In the villa, living and working took place under the same roof in former days. Stocks were lifted through the hatch and stored in the attic. Old flagpoles in the colours of the German Revolution of 1848 still linger between the collar beams. Under the vaulted ceiling the wine matured in wooden barrels. By the end of the winter the bottling took place.
Life was lived on the three spacious floors between cellar and attic. This is where major family events were celebrated. Such events always gave good cause for some restyling and redesign. As was the case in the sixties, for the occasion of the wedding of the son of the house when the wallpapers in the suite rooms were replaced by stately white striped tapestry with golden lilys. It would last for almost fifty years. When we removed the weary yellowed wallpaper recently, three consecutive layers from even more bygone times appeared. They had beautiful designs in purple, blue and green. Eventually, under these last of these layers, newspapers from 1895 were hidden. Thus, the building year of the house could be determined. Large cupboards, whose existence had been unknown even to the family who had been living there for so long, were also discovered. Under the linoleum carpet in one of the other rooms more recent papers from 1967 were found. We framed one of the pages showing trendy ladies’ fashion of that time.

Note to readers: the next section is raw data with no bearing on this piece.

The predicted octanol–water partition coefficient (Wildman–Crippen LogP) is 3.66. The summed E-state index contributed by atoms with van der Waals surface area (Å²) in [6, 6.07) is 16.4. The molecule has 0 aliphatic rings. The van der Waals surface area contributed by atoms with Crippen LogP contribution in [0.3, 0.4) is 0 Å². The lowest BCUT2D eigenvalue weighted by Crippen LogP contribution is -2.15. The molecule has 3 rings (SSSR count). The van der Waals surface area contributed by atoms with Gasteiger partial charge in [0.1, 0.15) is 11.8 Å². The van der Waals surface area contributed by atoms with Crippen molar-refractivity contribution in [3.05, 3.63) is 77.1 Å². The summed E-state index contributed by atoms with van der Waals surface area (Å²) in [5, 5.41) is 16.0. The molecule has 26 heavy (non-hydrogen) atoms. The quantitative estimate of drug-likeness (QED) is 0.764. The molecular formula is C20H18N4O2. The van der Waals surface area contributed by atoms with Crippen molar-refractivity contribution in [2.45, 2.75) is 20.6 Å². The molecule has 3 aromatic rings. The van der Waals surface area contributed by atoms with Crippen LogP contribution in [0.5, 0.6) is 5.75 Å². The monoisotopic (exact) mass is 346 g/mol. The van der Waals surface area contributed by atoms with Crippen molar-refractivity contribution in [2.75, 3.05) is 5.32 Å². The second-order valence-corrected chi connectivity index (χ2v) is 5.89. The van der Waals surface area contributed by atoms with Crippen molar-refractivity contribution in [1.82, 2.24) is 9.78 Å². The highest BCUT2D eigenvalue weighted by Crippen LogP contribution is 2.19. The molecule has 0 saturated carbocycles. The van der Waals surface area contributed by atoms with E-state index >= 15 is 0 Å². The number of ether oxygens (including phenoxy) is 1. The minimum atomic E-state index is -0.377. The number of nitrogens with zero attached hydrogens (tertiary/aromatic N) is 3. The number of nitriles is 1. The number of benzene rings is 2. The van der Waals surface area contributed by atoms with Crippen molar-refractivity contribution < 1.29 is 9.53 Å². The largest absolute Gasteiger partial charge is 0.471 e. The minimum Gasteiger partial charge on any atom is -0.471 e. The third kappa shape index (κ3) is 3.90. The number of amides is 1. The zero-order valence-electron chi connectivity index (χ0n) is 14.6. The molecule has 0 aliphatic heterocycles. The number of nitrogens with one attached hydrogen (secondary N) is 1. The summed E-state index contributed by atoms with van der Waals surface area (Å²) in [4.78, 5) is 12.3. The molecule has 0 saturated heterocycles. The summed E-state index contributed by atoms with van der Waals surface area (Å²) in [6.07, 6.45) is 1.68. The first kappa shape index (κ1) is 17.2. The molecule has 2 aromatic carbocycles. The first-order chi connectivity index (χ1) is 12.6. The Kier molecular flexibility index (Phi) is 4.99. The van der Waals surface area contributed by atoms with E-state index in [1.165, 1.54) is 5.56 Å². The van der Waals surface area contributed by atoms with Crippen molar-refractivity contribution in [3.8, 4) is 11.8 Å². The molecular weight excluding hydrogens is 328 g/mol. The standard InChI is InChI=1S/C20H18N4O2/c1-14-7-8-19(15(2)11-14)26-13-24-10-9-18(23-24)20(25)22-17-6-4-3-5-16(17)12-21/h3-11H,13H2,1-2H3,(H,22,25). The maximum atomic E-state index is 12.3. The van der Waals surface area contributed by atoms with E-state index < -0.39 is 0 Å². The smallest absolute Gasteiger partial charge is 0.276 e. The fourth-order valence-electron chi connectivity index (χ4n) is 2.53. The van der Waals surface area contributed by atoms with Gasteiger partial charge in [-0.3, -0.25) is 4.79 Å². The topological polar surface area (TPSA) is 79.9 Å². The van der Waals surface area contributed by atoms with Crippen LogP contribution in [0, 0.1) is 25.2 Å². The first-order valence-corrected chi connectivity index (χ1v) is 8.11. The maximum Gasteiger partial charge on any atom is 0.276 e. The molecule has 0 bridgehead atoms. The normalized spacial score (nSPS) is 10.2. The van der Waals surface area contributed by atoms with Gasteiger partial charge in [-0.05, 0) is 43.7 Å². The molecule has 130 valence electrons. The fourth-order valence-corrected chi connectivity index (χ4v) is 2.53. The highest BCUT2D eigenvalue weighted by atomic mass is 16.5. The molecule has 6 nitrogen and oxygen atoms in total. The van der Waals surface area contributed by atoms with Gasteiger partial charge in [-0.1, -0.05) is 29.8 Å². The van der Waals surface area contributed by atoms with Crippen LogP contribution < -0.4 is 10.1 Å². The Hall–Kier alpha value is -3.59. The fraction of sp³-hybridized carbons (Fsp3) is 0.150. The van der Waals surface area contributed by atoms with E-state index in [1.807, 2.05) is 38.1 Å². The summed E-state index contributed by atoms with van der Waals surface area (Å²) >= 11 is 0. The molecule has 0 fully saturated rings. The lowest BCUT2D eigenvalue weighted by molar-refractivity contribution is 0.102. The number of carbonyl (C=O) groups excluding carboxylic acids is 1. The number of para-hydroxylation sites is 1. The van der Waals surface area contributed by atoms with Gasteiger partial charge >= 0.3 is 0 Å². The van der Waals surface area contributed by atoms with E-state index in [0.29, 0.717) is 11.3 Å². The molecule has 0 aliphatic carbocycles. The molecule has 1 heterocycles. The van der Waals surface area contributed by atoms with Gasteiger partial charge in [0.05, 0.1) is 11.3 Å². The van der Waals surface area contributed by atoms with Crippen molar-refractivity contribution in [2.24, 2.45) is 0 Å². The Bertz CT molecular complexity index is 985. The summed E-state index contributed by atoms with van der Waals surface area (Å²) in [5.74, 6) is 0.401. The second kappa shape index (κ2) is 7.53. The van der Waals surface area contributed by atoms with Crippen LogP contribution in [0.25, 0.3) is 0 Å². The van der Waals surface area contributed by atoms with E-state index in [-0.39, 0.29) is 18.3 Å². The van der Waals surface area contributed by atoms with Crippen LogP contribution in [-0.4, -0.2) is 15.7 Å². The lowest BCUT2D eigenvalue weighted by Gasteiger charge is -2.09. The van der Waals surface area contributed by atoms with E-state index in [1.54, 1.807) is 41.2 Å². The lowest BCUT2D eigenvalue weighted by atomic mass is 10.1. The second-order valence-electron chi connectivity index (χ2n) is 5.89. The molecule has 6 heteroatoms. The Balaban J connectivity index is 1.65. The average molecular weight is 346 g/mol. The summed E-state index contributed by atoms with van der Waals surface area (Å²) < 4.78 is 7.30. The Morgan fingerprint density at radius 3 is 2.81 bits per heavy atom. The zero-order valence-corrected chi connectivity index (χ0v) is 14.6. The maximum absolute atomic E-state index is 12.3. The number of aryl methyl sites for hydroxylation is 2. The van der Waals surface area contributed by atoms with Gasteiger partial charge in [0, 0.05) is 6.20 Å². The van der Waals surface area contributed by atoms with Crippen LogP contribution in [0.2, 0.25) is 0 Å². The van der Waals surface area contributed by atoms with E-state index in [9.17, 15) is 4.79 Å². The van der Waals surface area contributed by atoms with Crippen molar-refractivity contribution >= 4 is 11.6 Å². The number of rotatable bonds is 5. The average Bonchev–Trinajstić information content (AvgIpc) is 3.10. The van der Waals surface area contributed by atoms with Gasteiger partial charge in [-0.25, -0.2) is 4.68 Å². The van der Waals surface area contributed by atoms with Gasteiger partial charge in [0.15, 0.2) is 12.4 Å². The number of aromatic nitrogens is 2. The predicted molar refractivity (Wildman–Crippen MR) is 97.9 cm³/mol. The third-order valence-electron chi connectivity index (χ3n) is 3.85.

While life in the winery had its own pace, the storms of German history passed by, and sometimes history dropped in. Immediately after the Second World War a French officer and his family were quartered on the ground floor. Christian Wilhelm Niessen, the owner of the winery, was appointed juge de paix by the French occupation authorities. He pursued his office between the double doors of the suite rooms and administered justice au nom de la République during the years of the French occupation, until Germany was allowed to stand on its own two feet again in 1949.
Soon the Wirtschafswunder and trips to Italy and Spain announced themselves. In the end, for the new generations, the winemaking business was deemed a hobby alongside the academic profession. Focus changed. But the wooden floors, the chandeliers and the cast iron radiators survived the eras. Even today, they dissipate a familiar feeling of homeliness, together with the furniture collected by successive generations.